And I like to not always use things for the purpose that they’re intended for. For example, a lot of times there are things that are already in your home that you can use to decorate the table. And the tablecloth doesn’t necessarily have to be a tablecloth—any piece of fabric that’s big enough could do. You could just repurpose things.
I don’t think it’s so necessary to spend a ton of resources on stuff all the time. It’s nice to look around and see if there’s some object in your home that could be reimagined as, say, a vase. And a vase doesn’t necessarily need to have water because it doesn’t necessarily need to have flowers—it could potentially have, like, a piece of something you foraged, or something you found, like a piece of ivy.
What do you suggest repurposing for a holiday décor?
I think the point of the repurposing is to use your imagination. For example, my boyfriend went to Martha Stewart’s store; she has these famous chickens that lay these eggs that are really oblong and beautiful. He brought me back an egg, which I thought was really romantic.
I used it—we made scrambled eggs—and then I hollowed it out, and I put a tiny little leaf in it. And now that egg has been sitting on our table since he gave it to me one week ago.
It’s just a way of thinking about things based on what draws your eye and what is available, as opposed to going and spending money on, like, another vase that you probably don’t need.
You know, I like to use candles, and not all candleholders fit the candles that I have. I just ran into this problem a few days ago: we make this really long, 24-inch candle, but we don’t make a candleholder yet, and it wasn’t fitting into mine. So one thing I do often is make a hole in a sturdy vegetable like a potato, and use that as a DIY candlestick holder. I think it looks cool.
Are there any rules of etiquette that you find particularly helpful during the holidays—or the opposite, completely worth breaking?
I think one that’s totally worth breaking is starting to do the dishes when people are still in the house. The minute people start doing dishes, the party’s over.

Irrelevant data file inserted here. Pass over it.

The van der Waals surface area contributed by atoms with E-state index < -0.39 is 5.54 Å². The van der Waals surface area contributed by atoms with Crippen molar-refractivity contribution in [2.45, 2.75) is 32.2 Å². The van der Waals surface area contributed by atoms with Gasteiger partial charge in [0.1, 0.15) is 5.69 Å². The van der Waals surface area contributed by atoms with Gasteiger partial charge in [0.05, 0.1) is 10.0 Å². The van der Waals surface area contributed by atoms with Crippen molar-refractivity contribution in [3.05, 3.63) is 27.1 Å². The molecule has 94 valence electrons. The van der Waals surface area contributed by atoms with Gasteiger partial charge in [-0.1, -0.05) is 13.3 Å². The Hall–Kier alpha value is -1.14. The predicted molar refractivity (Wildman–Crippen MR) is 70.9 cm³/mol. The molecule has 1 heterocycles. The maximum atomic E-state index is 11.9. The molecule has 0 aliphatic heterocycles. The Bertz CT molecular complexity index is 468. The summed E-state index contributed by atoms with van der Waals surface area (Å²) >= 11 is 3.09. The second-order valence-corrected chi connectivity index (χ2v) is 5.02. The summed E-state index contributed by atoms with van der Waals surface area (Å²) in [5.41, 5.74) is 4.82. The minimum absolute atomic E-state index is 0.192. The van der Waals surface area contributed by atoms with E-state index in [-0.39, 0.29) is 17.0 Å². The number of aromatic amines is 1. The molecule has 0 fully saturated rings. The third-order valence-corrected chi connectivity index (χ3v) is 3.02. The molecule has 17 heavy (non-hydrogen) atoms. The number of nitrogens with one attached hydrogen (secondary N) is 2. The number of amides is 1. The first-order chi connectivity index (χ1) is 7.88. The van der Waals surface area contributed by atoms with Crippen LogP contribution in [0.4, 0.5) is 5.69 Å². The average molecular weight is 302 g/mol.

Is there a recipe that you like to make at this time of year, and that you’d like to share?
One of my favorite things about winter is the smell of quince. I like to buy quince whenever I see it and leave it in my home and studio for its smell. It makes the whole place smell incredible. Then I make this simple galette.
Quince Tart (serves 4–6):
3 lb quince
1 cup all-purpose flour
3/4 cup white sugar
2 tablespoons honey
6 tablespoons cold butter, plus 1 tablespoon melted for brushing
2 tablespoons turbinado sugar
3/4 cup room-temperature water
1/4 cup ice-cold water
Peel, core, and chop the quince into wedges about 1 inch wide.
Add 3/4 cup sugar, 3/4 cup water, 2 tablespoons honey, and a pinch of salt to a pot. Bring the mixture to a boil.
Add the quince to the syrup and cook over medium-low heat for about 35 minutes until the fruit is totally soft and has turned a beautiful scarlet color.
While the quince is cooking add 1 cup of flour to a bowl and a pinch of salt, and using a knife cut in 6 tablespoons of very cold butter straight from the fridge. Work quickly so the butter doesn’t get soft. Incorporate the butter and flour with your hands but leave larger pieces—this is what makes the dough flaky.
Pour in a spoonful at a time of ice-cold water and use just enough to bring the dough together. It shouldn’t be sticky—just barely enough water to bring it together into a ball.
Do not overwork the dough. Once it’s a ball, wrap in plastic wrap and chill in the fridge for an hour.
Take the dough out and roll it out til it’s about a half-inch thick. Return to the fridge for an hour.
When the quince is cooked, drain and reserve the syrup for cocktails.
Heat the oven to 375 degrees. Arrange the quince in the middle of the rolled-out dough while leaving a little space around the edge empty. Once all of the quince is in, fold the dough into the quince to make a galette shape.
Brush the exposed crust with melted butter and sprinkle with sugar. Bake the galette for 30 minutes or until brown all over. Serve with vanilla ice cream or crème fraîche.